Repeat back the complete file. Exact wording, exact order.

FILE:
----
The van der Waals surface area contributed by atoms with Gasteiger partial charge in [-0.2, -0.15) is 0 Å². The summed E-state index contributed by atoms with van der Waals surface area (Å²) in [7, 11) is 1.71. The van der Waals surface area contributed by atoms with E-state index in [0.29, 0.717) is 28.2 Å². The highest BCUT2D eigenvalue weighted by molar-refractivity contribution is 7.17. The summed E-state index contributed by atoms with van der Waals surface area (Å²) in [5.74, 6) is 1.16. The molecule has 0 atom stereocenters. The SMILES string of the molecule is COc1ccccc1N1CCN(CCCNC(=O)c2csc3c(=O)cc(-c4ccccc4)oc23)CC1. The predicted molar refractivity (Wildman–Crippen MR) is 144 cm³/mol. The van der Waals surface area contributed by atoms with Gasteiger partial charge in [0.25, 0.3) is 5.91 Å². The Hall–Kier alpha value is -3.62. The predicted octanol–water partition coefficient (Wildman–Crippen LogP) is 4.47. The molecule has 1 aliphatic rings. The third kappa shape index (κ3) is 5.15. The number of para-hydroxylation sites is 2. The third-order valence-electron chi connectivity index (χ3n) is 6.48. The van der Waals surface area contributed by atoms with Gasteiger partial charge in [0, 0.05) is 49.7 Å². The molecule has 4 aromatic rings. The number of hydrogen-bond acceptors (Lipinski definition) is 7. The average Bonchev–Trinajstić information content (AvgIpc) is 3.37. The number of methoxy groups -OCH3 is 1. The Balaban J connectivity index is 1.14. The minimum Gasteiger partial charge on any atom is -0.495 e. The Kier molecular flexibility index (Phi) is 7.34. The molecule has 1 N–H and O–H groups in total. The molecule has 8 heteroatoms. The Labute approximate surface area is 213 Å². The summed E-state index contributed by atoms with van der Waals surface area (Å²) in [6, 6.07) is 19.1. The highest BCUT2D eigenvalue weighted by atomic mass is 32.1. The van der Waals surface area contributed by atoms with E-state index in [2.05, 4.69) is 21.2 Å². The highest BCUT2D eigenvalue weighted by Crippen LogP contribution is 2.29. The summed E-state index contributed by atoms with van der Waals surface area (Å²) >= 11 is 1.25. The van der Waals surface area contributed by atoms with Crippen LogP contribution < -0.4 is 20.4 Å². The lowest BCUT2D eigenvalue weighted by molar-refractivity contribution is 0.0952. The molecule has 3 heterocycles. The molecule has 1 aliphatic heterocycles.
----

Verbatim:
The van der Waals surface area contributed by atoms with Gasteiger partial charge in [-0.2, -0.15) is 0 Å². The summed E-state index contributed by atoms with van der Waals surface area (Å²) in [7, 11) is 1.71. The van der Waals surface area contributed by atoms with E-state index in [0.29, 0.717) is 28.2 Å². The highest BCUT2D eigenvalue weighted by molar-refractivity contribution is 7.17. The summed E-state index contributed by atoms with van der Waals surface area (Å²) in [5.74, 6) is 1.16. The molecule has 0 atom stereocenters. The SMILES string of the molecule is COc1ccccc1N1CCN(CCCNC(=O)c2csc3c(=O)cc(-c4ccccc4)oc23)CC1. The predicted molar refractivity (Wildman–Crippen MR) is 144 cm³/mol. The van der Waals surface area contributed by atoms with Gasteiger partial charge in [0.25, 0.3) is 5.91 Å². The Hall–Kier alpha value is -3.62. The predicted octanol–water partition coefficient (Wildman–Crippen LogP) is 4.47. The molecule has 1 aliphatic rings. The third kappa shape index (κ3) is 5.15. The number of para-hydroxylation sites is 2. The third-order valence-electron chi connectivity index (χ3n) is 6.48. The van der Waals surface area contributed by atoms with Gasteiger partial charge in [0, 0.05) is 49.7 Å². The molecule has 4 aromatic rings. The number of hydrogen-bond acceptors (Lipinski definition) is 7. The average Bonchev–Trinajstić information content (AvgIpc) is 3.37. The number of methoxy groups -OCH3 is 1. The Balaban J connectivity index is 1.14. The minimum Gasteiger partial charge on any atom is -0.495 e. The Kier molecular flexibility index (Phi) is 7.34. The molecule has 1 N–H and O–H groups in total. The molecule has 8 heteroatoms. The Labute approximate surface area is 213 Å². The summed E-state index contributed by atoms with van der Waals surface area (Å²) in [6, 6.07) is 19.1. The highest BCUT2D eigenvalue weighted by atomic mass is 32.1. The van der Waals surface area contributed by atoms with E-state index in [2.05, 4.69) is 21.2 Å². The highest BCUT2D eigenvalue weighted by Crippen LogP contribution is 2.29. The summed E-state index contributed by atoms with van der Waals surface area (Å²) >= 11 is 1.25. The van der Waals surface area contributed by atoms with Crippen LogP contribution < -0.4 is 20.4 Å². The lowest BCUT2D eigenvalue weighted by molar-refractivity contribution is 0.0952. The molecule has 3 heterocycles. The molecule has 1 aliphatic heterocycles.